Winter Gardens: Seafront traders react to £10m lottery rescue
- Credit: DENISE BRADLEY/Archant2021
There's no doubt the Winter Gardens is a blot on an otherwise cheerful landscape - spoiling the bright and breezy seafront with its worn out looks.
And for people trading in the shadow of the giant rusting hulk of metal and glass it's reinvention cannot come soon enough.
Towering head and shoulders over the Merrivale Model Village with its neatly trimmed gardens and blooming flower beds the empty building has been a source of frustration for owners Frank and Frances Newsome.
The couple who took over the gardens and its pint-sized population four years ago said they were delighted it was set for a new lease of life following the National Lottery's £10m award to guarantee its future.
Mr Newsome said it had the potential to enhance the whole seafront as long as it was properly thought out and the money spent wisely.
"The first thing people say is 'what's happening to that building next door?', he said.
"We haven't been able to say and last winter the whole back end collapsed.
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"What will be good is to have another attraction open in the winter because at the moment it is just us and the Sea Life Centre."
Caricature artist David Spaul dashes off a quick turnaround portrait on the seafront - but the Winter Gardens is likely to be a long haul with work not due to start until 2023 ahead of a 2026 re-opening to the public.
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In the 1980s he recalled climbing ladders to touch up the mountain peaks while roller skaters carried on whizzing around the rink below.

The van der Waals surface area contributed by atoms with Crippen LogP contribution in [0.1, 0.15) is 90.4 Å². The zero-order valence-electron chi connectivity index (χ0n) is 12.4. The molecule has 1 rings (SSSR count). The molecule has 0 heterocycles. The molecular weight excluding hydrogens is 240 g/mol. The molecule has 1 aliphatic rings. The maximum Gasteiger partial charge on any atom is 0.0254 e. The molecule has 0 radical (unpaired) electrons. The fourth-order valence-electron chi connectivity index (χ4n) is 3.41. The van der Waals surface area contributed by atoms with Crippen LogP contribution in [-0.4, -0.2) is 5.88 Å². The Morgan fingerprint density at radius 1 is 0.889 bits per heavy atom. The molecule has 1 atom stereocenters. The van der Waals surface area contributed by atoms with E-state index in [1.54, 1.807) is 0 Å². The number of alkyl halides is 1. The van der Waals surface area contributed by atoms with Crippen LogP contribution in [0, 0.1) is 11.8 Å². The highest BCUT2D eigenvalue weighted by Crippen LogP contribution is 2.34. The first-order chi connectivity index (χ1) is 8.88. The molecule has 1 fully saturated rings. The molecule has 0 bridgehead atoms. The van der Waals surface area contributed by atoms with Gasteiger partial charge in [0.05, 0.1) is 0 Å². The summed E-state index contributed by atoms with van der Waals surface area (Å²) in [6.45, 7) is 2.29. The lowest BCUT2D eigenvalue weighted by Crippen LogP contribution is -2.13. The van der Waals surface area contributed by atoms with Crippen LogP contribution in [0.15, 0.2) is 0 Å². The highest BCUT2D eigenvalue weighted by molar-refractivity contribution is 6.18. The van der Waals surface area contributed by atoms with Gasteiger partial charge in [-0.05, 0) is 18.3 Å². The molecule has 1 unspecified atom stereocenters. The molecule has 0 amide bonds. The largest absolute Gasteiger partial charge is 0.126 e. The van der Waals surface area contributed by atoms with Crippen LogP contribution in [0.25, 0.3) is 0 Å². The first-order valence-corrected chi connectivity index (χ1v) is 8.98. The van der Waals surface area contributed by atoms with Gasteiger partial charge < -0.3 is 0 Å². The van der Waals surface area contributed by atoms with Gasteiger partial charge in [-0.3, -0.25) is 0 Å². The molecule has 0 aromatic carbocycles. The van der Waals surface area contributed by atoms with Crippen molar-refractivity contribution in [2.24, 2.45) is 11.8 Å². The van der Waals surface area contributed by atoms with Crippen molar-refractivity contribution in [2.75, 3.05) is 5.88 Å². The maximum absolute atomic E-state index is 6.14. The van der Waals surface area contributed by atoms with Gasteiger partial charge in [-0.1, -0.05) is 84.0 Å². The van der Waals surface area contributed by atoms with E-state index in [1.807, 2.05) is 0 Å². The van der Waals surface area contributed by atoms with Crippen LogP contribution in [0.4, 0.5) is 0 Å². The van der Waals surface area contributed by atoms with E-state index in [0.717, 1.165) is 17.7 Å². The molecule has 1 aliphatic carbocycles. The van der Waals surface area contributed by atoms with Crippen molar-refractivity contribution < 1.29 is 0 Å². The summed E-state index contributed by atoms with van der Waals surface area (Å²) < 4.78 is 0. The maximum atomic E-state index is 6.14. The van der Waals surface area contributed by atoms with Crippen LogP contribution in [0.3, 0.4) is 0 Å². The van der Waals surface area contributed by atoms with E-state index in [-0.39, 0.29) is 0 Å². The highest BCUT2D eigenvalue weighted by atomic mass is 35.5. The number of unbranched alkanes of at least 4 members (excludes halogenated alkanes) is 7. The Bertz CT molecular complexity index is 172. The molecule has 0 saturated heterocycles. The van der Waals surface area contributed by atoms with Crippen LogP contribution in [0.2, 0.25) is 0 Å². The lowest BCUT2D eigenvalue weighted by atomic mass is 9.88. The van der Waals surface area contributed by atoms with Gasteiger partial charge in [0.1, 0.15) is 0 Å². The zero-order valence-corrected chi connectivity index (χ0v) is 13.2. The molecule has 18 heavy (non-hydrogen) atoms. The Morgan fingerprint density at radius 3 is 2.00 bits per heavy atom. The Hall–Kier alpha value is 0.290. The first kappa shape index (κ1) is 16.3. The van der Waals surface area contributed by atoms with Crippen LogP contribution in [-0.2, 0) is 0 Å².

He hailed the funding announcement as "great news" adding: "The general feeling is 'what a waste'."
Meanwhile Andrew Hive at The Cookie Company also signalled his approval.
"It is part of Yarmouth and there is no way there will ever be a building like that again.
"People are always asking why it can't open and I tell them it will come back again.
"It is a fabulous space."
Steven Phillips at Coastal Gifts said when it was open the Winter Gardens helped to drive footfall at the south end of the seafront.
"It is good news," he said. "It has been wasting away.
"When it was open it bought a lot of trade. It is one of those buildings people are intrigued to go in, now it is the only eyesore on the seafront."
Lana Parr of Merrivale Treats said she had fond memories of the Winter Gardens as a night club and of taking her children there to the play area when it reinvented itself again. She said she was happy to hear it would be welcoming the public inside once more.
"It has been a shame to see it like that," she said. "It was lovely in its day."
One woman sunning herself outside her beach hut said it was especially pleasing for her because she moved up from Torquay, just like the Winter Gardens.
As a former member of the town's heritage society in Devon she was familiar with its history.
"I am absolutely delighted," she said. "I used to live in Torquay and I remember seeing pictures of it with all the men gathered there in top hats.
"People often ask what is happening with it and I always tell them that progress is being made because I want them to see Yarmouth in a good light."